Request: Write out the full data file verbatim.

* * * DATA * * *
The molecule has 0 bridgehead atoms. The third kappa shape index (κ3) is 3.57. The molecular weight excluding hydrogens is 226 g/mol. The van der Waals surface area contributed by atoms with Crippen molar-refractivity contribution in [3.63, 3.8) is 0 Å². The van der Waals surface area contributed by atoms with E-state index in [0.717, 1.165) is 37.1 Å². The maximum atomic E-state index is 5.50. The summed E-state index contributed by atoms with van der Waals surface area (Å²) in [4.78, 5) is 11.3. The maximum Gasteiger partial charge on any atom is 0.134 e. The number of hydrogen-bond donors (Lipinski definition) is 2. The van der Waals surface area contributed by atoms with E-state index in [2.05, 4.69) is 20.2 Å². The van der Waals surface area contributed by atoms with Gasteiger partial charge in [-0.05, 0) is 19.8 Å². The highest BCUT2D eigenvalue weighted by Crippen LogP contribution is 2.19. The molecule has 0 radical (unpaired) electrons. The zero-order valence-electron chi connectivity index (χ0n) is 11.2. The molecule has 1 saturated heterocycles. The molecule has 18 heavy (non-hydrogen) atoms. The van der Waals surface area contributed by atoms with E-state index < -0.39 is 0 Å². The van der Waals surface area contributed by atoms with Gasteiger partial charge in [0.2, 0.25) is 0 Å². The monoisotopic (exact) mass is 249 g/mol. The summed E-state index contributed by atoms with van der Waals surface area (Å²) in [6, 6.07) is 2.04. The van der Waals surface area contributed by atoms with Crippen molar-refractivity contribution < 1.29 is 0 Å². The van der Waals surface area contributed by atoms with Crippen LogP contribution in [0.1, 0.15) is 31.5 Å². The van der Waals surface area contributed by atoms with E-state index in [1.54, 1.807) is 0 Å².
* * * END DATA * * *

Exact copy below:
The molecule has 0 bridgehead atoms. The third kappa shape index (κ3) is 3.57. The molecular weight excluding hydrogens is 226 g/mol. The van der Waals surface area contributed by atoms with Crippen molar-refractivity contribution in [3.63, 3.8) is 0 Å². The van der Waals surface area contributed by atoms with E-state index in [0.717, 1.165) is 37.1 Å². The maximum atomic E-state index is 5.50. The summed E-state index contributed by atoms with van der Waals surface area (Å²) in [4.78, 5) is 11.3. The maximum Gasteiger partial charge on any atom is 0.134 e. The number of hydrogen-bond donors (Lipinski definition) is 2. The van der Waals surface area contributed by atoms with E-state index in [2.05, 4.69) is 20.2 Å². The van der Waals surface area contributed by atoms with Gasteiger partial charge in [-0.05, 0) is 19.8 Å². The highest BCUT2D eigenvalue weighted by Crippen LogP contribution is 2.19. The molecule has 0 radical (unpaired) electrons. The zero-order valence-electron chi connectivity index (χ0n) is 11.2. The molecule has 1 saturated heterocycles. The molecule has 18 heavy (non-hydrogen) atoms. The van der Waals surface area contributed by atoms with E-state index < -0.39 is 0 Å². The van der Waals surface area contributed by atoms with Gasteiger partial charge in [0.2, 0.25) is 0 Å². The monoisotopic (exact) mass is 249 g/mol. The summed E-state index contributed by atoms with van der Waals surface area (Å²) in [6, 6.07) is 2.04. The van der Waals surface area contributed by atoms with Crippen molar-refractivity contribution < 1.29 is 0 Å². The van der Waals surface area contributed by atoms with Crippen LogP contribution in [0.1, 0.15) is 31.5 Å². The van der Waals surface area contributed by atoms with E-state index in [1.54, 1.807) is 0 Å².